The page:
In fact ‘information’ is an interesting ‘thing’. It doesn’t exist. So, how is information ‘transferred’? I’ll finish with a couple of examples of that.
It’s an abstract approximation to reality. It’s a representation of often quite distinct things that have some correspondence.
Example: Computer Information
When I download an ‘app’ onto my phone, there is nothing on the server computer that arrives on my phone. Nothing. The server computer sends electrons in patterns around its circuits, reading bits from memory. They are used to induce changes in a transmission port that takes electrons from a power source. The pattern of the transmitted electrons down the wire has some correspondence with the patter of electrons representing the app in the server’s memory. The app in the server’s memory doesn’t go anywhere – well, depending on the type of memory: dynamic memory is refreshed, so that the bit pattern representing the app is maintained. In reality that pattern may get shifted around, destroyed and recreated – all depending on the state of the system and its management of data.
In the meantime electrons are going down wires, inducing transformations in yet other wires by yet more transducers. There may be a satellite hop involved eventually, or maybe a microwave link to your local phone cell. None of the original atoms or electrons or energy are present by this time. Power supplies along the way are providing energy, electrons, heat, to make local patterns that correspond to the incoming patterns, and in turn cause outgoing patterns to match.
Eventually electromagnetic signals induce electron flow in my phone’s antenna, circuits decode the data, patterns are created in my phone that match the app pattern on the distant server.
And there is nothing on my phone that was on the server. Nothing. My phone merely contains a pattern of bits that correspond to a pattern of bits somewhere else.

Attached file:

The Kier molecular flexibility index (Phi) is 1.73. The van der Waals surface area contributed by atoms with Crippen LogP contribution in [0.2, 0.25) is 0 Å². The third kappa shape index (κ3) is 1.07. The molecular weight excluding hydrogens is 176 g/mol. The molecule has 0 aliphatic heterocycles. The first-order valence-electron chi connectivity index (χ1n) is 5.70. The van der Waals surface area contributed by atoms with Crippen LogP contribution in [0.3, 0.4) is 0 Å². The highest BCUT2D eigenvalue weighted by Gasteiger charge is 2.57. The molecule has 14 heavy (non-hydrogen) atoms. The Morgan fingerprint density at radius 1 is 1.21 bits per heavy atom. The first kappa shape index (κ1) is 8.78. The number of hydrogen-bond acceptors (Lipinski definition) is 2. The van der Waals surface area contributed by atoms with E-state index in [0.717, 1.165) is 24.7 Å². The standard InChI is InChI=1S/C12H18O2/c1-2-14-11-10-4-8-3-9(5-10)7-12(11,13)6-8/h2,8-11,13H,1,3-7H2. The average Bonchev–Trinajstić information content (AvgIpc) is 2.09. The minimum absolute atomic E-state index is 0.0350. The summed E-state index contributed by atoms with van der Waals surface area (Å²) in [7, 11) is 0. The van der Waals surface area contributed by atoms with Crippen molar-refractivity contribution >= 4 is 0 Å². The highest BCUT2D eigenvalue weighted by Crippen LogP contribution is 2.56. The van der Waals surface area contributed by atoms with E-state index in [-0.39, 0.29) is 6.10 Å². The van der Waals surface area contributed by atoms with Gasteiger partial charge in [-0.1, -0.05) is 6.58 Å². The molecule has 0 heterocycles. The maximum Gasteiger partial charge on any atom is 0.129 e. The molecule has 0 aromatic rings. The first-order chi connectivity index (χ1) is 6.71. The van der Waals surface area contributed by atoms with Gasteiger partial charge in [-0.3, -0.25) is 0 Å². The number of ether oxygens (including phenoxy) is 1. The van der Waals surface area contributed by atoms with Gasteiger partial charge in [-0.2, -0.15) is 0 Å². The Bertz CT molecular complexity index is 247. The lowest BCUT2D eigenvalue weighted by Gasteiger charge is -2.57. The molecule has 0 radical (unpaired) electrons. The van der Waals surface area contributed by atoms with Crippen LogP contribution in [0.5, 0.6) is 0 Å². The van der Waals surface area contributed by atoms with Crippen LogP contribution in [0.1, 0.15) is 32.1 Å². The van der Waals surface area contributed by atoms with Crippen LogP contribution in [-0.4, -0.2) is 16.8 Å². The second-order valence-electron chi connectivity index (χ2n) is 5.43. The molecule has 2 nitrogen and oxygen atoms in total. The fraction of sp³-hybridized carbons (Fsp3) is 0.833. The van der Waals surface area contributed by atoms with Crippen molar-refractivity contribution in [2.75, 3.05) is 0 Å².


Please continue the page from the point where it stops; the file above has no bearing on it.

Think about the energy. All the energy used in my phone comes from its battery. The same for millions of phones that have ‘downloaded’ the app. There is not some drain like a tap on a barrel when an app is downloaded. There is a drain, or course, but very little of the energy goes out through the wires in the server network – we’re talking volts and milliamps, and nearly all that comes from a power feed into the output chips, not from the memory bits where the app is stored as a bit pattern. The energy used by a server mostly leaves as heat, not as information carrying electrons.
And that term, ‘download’. We’re used to the term ‘download’, but it’s a metaphor. In reality patterns are copied. In the transmission process the ‘information’ (that is never an ontological ‘thing’) goes through many encodings and decodings. Even the sequence of bits can be out of order because the ‘information’ is transferred in packets, which may be lost and resent.
Example: Shouting across a field.
You and a friend stand at opposite ends of a field. You read aloud a list of common names, and he has to remember them and shout them back, in order. None of the matter, none of the energy, that left your mouth, reaches his ears. Sequences of colliding air atoms absorb and retransmit energy, dissipating some as heat, passing some on as motion in the next atom. Much of that energy is transmitted radially, so what reaches your friend’s ear is a tiny representation of the sound that left your mouth – roughly the inverse square proportion. His ear picks it up. The energy in the air particles in your friends ear, vibrating mechanisms in his inner ear, none of it ends up in his auditory cortex.
We say you have given him some information. It’s meaningful information to him because when he hears the names you shout out, his brain has become accustomed to the neuron signals, the patterns of firings, entering his auditory cortex. Without that language context all that’s going on in his brain is some neurons are firing, triggering ready made patterns, doing what brains do when they recognise stuff.
No matter or energy that left your brain as you read and spoke these names, none of it entered his head.
Information is an abstract term we use to describe that process. We think of information as a ‘thing’ because as physical creatures that have ancestors that didn’t have brains. When they experienced something it was all physical, chemical, biological, local. It still is; but eyes, ears, voices, they allow us to make remote physical connections. We don’t need to ‘transfer’ ‘information’ directly, through touch, we do it indirectly, through the touch of air movement in our ears, or the arrival of photons in our eyes.
Information does not exist in its own right. It has no ontological existence. The term, ‘information’, is what we use to represent the corresponding patterns that exist in our two heads when we communicate.